ZIMBABWE: Hunger begins to take its toll

Tuesday, September 23, 2008

Five children have died in Zimbabwe’s southern drought-prone Masvingo province from severe malnutrition-related illnesses, according to members of a faith-based mission.

"The children died of starvation last week," said a member of the Catholic-run Bondolfi Mission, a member of the Holy Cross Convent, who did not want to be named. The mission is located in Chivi district. Two of the children died in the Mapanzure area near the mission, and three at a clinic in Mukaro Mission in the neighbouring Gutu district.

"There was nothing the clinic could do to help them - they were severely malnourished," said the mission staff member. The children had not eaten for a week.

Members of the Bondolfi Mission said they had last seen such levels of malnutrition in the severe drought of 1991/1992. "During that time, humanitarian organisations helped to alleviate the shortages by distributing food aid in communities so the impact was not as severe as were a witnessing now," pointed out the staff member.

Nongovernmental organisations in Zimbabwe are in the process of resuming food distribution after a government ban on their operations was lifted on 28 August. The ban had been imposed ahead of a second round of voting in the presidential ballot on 27 June because of the alleged collective anti-government bias of NGOs. The most recent data from 2006 showed that 29 percent percent of Zimbabwean children below the age of five were stunted or suffering chronic malnutrition, indicating a lack of nutritious food for a long period of time.

Every evening, children from villages around the mission arrive at the boarding school run by the convent to wait for leftovers. "The situation is very bad," said a nun, and described tear-jerking scenes of children scrambling for scraps and running back home to share with siblings.

"You feel helpless because there is not enough food to go around. You can't do much. Even adults sometimes join the scramble for the food scraps and leftovers. Just yesterday, an entire village arrived begging for food," she said.

The mission has tried to help, at times inviting mothers to do some work at the mission station. "Only last week we offered six women some work to do in return for grain and one of them fainted because she was too weak to finish the task," said a nun at the mission.

"We have witnessed hunger and food shortages in the past, but this one is the worst. Our teachers cannot also afford to buy food even when they have been paid," commented another member of the mission. "Food costs three times as much as it costs in South Africa and their salaries are too low to buy enough for themselves and their families as it has become too expensive."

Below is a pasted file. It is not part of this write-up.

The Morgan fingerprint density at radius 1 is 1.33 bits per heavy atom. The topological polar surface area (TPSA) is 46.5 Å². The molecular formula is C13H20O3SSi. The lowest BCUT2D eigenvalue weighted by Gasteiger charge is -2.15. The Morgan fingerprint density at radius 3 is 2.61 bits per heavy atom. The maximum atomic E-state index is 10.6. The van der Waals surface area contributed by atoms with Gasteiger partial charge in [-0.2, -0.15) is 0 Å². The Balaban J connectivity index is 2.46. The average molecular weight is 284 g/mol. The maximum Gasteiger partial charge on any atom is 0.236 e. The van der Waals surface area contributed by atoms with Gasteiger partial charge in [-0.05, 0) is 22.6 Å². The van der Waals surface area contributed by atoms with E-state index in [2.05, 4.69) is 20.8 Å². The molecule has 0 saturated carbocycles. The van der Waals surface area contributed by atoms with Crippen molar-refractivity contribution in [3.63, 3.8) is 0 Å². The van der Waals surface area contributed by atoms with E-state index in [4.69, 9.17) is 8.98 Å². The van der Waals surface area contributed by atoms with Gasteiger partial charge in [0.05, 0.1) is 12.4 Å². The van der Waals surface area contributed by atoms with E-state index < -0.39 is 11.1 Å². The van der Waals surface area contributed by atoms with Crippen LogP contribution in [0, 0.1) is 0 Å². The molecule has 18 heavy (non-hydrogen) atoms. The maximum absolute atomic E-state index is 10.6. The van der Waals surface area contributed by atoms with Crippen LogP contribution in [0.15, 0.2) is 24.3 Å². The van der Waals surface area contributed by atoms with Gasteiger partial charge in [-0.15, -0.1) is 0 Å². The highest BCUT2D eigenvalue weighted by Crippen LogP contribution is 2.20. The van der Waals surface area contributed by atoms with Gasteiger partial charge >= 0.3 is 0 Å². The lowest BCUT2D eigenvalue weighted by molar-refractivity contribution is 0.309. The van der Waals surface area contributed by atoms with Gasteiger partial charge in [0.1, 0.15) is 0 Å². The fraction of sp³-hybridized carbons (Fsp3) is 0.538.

A government-sponsored programme to distribute basic commodities at affordable prices is expected to begin this week, according to the mission. Under the Basic Commodity Supply Side Intervention (BACCOSI), government provides food hampers at reduced prices to rural communities.

Expectant villagers

The International Federation of Red Cross and Red Crescent (IFRC), unaffected by the government’s ban on NGOs, has announced the start of a food distribution drive targeting those infected or affected by HIV and AIDS, which will continue for the next nine months.

Trucks loaded with 383 metric tonnes of maize, beans and cooking oil have been dispatched to feed 24,000 people in eight provinces: Masvingo, Matabeleland North, Matabeleland South, Midlands, Manicaland, Mashonaland Central, Mashonaland East and Mashonaland West. The IFRC announced that distributions would take place on a daily basis, reaching 260,100 people with monthly food support.
For most of the villagers whose crops failed because of patchy rains and lack of farming inputs such as seed and fertiliser, the arrival of food aid trucks is long overdue as they have struggled for months without aid. A crop assessment forecast by a joint Food and Agricultural Organisation and World Food Programme mission, released in June 2008, projected that about 5.1 million Zimbabweans out of a total population of 12 million would suffer food insecurity by early 2009.

Peter Lundberg, the head of the IFRC delegation in the capital, Harare, appreciated the Bondolfi Mission’s concerns. "This is a critical period for these communities. They have faced months without enough food and, for many families, the situation has deteriorated drastically in recent weeks."

Françoise Le Goff, head of the IFRC’s Southern Africa zone, said people infected or affected by HIV and AIDS were particularly vulnerable to food shortages. "Many of these people are on antiretroviral medication (ARVs). For these drugs to work effectively, people need food. Without a full stomach, many of those on [ARVs] are now choosing to default on their treatment as they can’t cope with the debilitating side effects."

The IFRC said according to health authorities in Masvingo province, one of the regions worst affected by the food crisis, 70 percent of people on ARVs have defaulted in recent months because of food shortages.

A little over 15 percent of the country’s population is living with HIV. According to the UN Children’s Fund (UNICEF), approximately 1.3 million, or one fifth of all Zimbabwean children have lost a parent; most have been orphaned by AIDS.